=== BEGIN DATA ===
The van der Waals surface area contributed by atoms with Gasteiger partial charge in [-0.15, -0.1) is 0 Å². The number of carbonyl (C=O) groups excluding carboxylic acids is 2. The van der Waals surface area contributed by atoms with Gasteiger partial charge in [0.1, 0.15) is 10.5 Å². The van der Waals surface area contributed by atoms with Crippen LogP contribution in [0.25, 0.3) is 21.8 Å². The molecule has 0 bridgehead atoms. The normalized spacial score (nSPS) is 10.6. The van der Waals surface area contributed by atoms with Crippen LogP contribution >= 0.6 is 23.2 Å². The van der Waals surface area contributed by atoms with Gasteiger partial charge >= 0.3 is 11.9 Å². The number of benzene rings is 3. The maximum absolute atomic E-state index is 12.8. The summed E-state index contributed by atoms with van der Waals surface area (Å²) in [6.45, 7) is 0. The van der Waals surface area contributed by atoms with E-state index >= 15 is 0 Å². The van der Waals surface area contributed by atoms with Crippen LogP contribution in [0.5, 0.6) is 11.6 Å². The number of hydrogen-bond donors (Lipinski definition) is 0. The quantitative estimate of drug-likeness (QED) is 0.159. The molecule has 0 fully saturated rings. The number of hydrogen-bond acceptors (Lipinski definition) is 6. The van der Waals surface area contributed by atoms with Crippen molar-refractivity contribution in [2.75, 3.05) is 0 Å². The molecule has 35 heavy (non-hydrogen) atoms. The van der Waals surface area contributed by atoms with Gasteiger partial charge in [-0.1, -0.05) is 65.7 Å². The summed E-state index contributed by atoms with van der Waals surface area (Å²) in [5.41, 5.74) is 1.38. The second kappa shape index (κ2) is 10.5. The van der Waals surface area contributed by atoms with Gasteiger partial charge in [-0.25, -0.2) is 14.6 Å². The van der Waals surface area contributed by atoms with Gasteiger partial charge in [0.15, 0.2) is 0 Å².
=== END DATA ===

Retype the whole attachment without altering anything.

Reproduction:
The van der Waals surface area contributed by atoms with Gasteiger partial charge in [-0.15, -0.1) is 0 Å². The number of carbonyl (C=O) groups excluding carboxylic acids is 2. The van der Waals surface area contributed by atoms with Gasteiger partial charge in [0.1, 0.15) is 10.5 Å². The van der Waals surface area contributed by atoms with Crippen LogP contribution in [0.25, 0.3) is 21.8 Å². The molecule has 0 bridgehead atoms. The normalized spacial score (nSPS) is 10.6. The van der Waals surface area contributed by atoms with Crippen LogP contribution >= 0.6 is 23.2 Å². The van der Waals surface area contributed by atoms with Gasteiger partial charge >= 0.3 is 11.9 Å². The number of benzene rings is 3. The maximum absolute atomic E-state index is 12.8. The summed E-state index contributed by atoms with van der Waals surface area (Å²) in [6.45, 7) is 0. The van der Waals surface area contributed by atoms with E-state index >= 15 is 0 Å². The van der Waals surface area contributed by atoms with Crippen LogP contribution in [0.5, 0.6) is 11.6 Å². The number of hydrogen-bond donors (Lipinski definition) is 0. The quantitative estimate of drug-likeness (QED) is 0.159. The molecule has 0 fully saturated rings. The number of hydrogen-bond acceptors (Lipinski definition) is 6. The van der Waals surface area contributed by atoms with Crippen molar-refractivity contribution in [2.75, 3.05) is 0 Å². The molecule has 35 heavy (non-hydrogen) atoms. The van der Waals surface area contributed by atoms with Gasteiger partial charge in [-0.1, -0.05) is 65.7 Å². The summed E-state index contributed by atoms with van der Waals surface area (Å²) in [5.41, 5.74) is 1.38. The second kappa shape index (κ2) is 10.5. The van der Waals surface area contributed by atoms with Gasteiger partial charge in [-0.25, -0.2) is 14.6 Å². The van der Waals surface area contributed by atoms with Gasteiger partial charge in [0.15, 0.2) is 0 Å².